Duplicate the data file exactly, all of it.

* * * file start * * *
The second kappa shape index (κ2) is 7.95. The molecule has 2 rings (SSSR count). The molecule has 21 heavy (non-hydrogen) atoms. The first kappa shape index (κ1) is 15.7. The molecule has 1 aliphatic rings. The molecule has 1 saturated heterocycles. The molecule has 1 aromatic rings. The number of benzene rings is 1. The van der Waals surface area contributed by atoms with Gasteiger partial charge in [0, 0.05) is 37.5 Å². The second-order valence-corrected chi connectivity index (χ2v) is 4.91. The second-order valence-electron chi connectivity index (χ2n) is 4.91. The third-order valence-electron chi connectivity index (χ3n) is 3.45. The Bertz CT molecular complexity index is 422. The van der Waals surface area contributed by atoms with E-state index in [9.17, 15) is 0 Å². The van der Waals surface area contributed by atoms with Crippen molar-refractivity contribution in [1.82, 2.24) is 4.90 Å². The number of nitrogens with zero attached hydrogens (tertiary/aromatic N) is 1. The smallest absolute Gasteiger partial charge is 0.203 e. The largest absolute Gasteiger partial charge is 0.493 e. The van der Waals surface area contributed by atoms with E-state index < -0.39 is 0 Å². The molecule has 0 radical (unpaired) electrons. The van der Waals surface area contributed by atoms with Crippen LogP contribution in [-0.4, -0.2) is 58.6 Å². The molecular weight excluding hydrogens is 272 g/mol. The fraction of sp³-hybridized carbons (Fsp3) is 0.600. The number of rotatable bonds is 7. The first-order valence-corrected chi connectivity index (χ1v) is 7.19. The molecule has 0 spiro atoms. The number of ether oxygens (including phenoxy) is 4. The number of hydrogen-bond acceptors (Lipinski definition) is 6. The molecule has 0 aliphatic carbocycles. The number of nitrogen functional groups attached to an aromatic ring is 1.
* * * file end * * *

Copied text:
The second kappa shape index (κ2) is 7.95. The molecule has 2 rings (SSSR count). The molecule has 21 heavy (non-hydrogen) atoms. The first kappa shape index (κ1) is 15.7. The molecule has 1 aliphatic rings. The molecule has 1 saturated heterocycles. The molecule has 1 aromatic rings. The number of benzene rings is 1. The van der Waals surface area contributed by atoms with Gasteiger partial charge in [0, 0.05) is 37.5 Å². The second-order valence-corrected chi connectivity index (χ2v) is 4.91. The second-order valence-electron chi connectivity index (χ2n) is 4.91. The third-order valence-electron chi connectivity index (χ3n) is 3.45. The Bertz CT molecular complexity index is 422. The van der Waals surface area contributed by atoms with E-state index in [9.17, 15) is 0 Å². The van der Waals surface area contributed by atoms with Crippen molar-refractivity contribution in [1.82, 2.24) is 4.90 Å². The number of nitrogens with zero attached hydrogens (tertiary/aromatic N) is 1. The smallest absolute Gasteiger partial charge is 0.203 e. The largest absolute Gasteiger partial charge is 0.493 e. The van der Waals surface area contributed by atoms with E-state index < -0.39 is 0 Å². The molecule has 0 radical (unpaired) electrons. The van der Waals surface area contributed by atoms with Crippen LogP contribution in [-0.4, -0.2) is 58.6 Å². The molecular weight excluding hydrogens is 272 g/mol. The fraction of sp³-hybridized carbons (Fsp3) is 0.600. The number of rotatable bonds is 7. The first-order valence-corrected chi connectivity index (χ1v) is 7.19. The molecule has 0 spiro atoms. The number of ether oxygens (including phenoxy) is 4. The number of hydrogen-bond acceptors (Lipinski definition) is 6. The molecule has 0 aliphatic carbocycles. The number of nitrogen functional groups attached to an aromatic ring is 1.